Regional Varieties: Baga Barbera Blaufränkisch Brachetto Carignan Carménère Cinsaut Dolcetto Gamay Graciano Lagrein Malvasia Nera Marzemino Montepulciano Mourvèdre Nero d'Avola Petit Verdot Petite Sirah Pinot Meunier Pinotage Touriga Nacional
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The Pinot Noir grape, which happens to be one of the most finicky grapes in the world, is also one of the most popular. This is certainly due to its delicious but sophisticated fruity flavors. In the Côte-d'Or in Burgundy, France, Pinot Noir is the only red grape planted; the resulting wines are often considered the best in the world. Nothing can really beat Burgundy for variety, since a piece of ground can produce a categorically different wine from one only a few miles away. For this reason, over 700 ways to classify Burgundy wine exist, with Premier Cru and especially Grand Cru vineyards commanding prices unheard of elsewhere in the wine world.
The great Burgundies undoubtedly surpass even the best imitations, but the Côte-d'Or is not as reliable as some would think. Wines from there can be expensive and overrated. And growers outside of France entirely are having success with the grape. American Pinot Noir is increasing in popularity. Pinot requires weather slightly cooler to flourish; after decades of experimentation, winemakers found that the US region that strikes the best balance is Oregon. Domaine Drouhin, a Burgundy producer, makes some wine in the Willamette Valley, Oregon, as do many of the domaine's rivals, indicating that the Burgundians themselves think the Willamette Valley is their closest competitor.
Australia is not well-known for its Pinot Noir, but New Zealand is one of the few regions in the world that offers good Pinot for less than $30 or $40.
One of the main differences between Cabernet and Pinot Noir is that Pinot Noir lacks the tannic bitterness of Cabernet. Of course, this is good for those who dislike tannins, but it creates one great flaw in Pinot Noir: lack of longevity. Tannin is a natural preservative, and Pinot Noir's almost complete lack of it prevents the wine from lasting longer than a decade or two. This is a big disadvantage for the "cellarers" but those looking for immediate gratification will find that great Burgundy's near-term drinkability is a big boon.
Pinot Noir is considered a light, fruity style of wine, as opposed to big, bold grapes like Cabernet. Though often true, this is misleading, as many a Burgundian producer can tell you. The general New World style is on the light side, but in Pinot's ancestral home styles run the gamut from very feminine to wines like Richebourg that are among the most rich and tannic in the world.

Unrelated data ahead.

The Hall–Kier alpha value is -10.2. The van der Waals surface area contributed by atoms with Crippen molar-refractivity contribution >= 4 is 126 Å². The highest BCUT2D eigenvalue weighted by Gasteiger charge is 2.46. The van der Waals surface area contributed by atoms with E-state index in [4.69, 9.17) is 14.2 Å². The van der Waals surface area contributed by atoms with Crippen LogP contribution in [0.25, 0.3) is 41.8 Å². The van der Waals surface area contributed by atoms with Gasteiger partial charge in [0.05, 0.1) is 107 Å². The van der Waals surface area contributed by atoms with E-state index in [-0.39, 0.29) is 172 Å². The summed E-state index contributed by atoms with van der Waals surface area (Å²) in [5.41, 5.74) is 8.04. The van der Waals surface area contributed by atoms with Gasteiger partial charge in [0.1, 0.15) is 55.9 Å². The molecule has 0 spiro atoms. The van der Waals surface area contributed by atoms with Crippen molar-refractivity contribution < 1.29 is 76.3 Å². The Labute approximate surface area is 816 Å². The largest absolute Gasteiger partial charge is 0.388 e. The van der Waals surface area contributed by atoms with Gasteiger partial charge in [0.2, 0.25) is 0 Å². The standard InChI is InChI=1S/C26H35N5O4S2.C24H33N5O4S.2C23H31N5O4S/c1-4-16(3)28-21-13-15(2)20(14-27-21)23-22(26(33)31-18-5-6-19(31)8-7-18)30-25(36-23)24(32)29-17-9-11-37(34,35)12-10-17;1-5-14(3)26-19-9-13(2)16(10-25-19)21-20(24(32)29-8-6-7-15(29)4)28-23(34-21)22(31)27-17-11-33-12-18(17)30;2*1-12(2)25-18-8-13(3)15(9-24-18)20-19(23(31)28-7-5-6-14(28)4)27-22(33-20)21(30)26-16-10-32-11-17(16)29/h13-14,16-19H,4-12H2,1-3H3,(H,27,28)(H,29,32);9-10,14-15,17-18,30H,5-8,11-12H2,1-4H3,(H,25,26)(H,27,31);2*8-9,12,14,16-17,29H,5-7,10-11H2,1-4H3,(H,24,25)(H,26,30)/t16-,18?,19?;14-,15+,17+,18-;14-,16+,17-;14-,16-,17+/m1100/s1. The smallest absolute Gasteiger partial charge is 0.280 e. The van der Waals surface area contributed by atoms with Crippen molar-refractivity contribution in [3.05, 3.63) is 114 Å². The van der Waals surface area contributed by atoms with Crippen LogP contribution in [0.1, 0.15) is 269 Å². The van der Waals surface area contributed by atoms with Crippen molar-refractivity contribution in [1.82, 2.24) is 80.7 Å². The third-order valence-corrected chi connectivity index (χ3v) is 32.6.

The difficulties faced by the winemaker are nearly infinite in the process of producing Pinot Noir. The grape is very sensitive to light, soil types, and pruning techniques, and is vulnerable to diseases because of its thin skin. It doesn't stop there, either: the fermentation methods and yeast strains can kill even a good harvest of grapes. So finding a good Pinot Noir is difficult, even in Burgundy. This sometimes causes people to avoid its wines, but for those who love a great Pinot the risk and toil that went into making it only enhances the appeal.
French Cabernet, Merlot, and Syrah, the three other international red grape varieties, have all been equaled, or perhaps even surpassed, by New World examples. This is not true of Pinot Noir. We are still waiting for a Californian or Oregonian competitor to even come close to Burgundy in quality. This is a turn-off for people with limited budgets, yet another drawback to Pinot Noir. And Pinots made in bad years, when the production process is not perfect, can be overpriced and unpleasant. However, when everything is in sync, there's nothing a like a great Pinot, and that's why the best Burgundies have sold for no less than $35,000.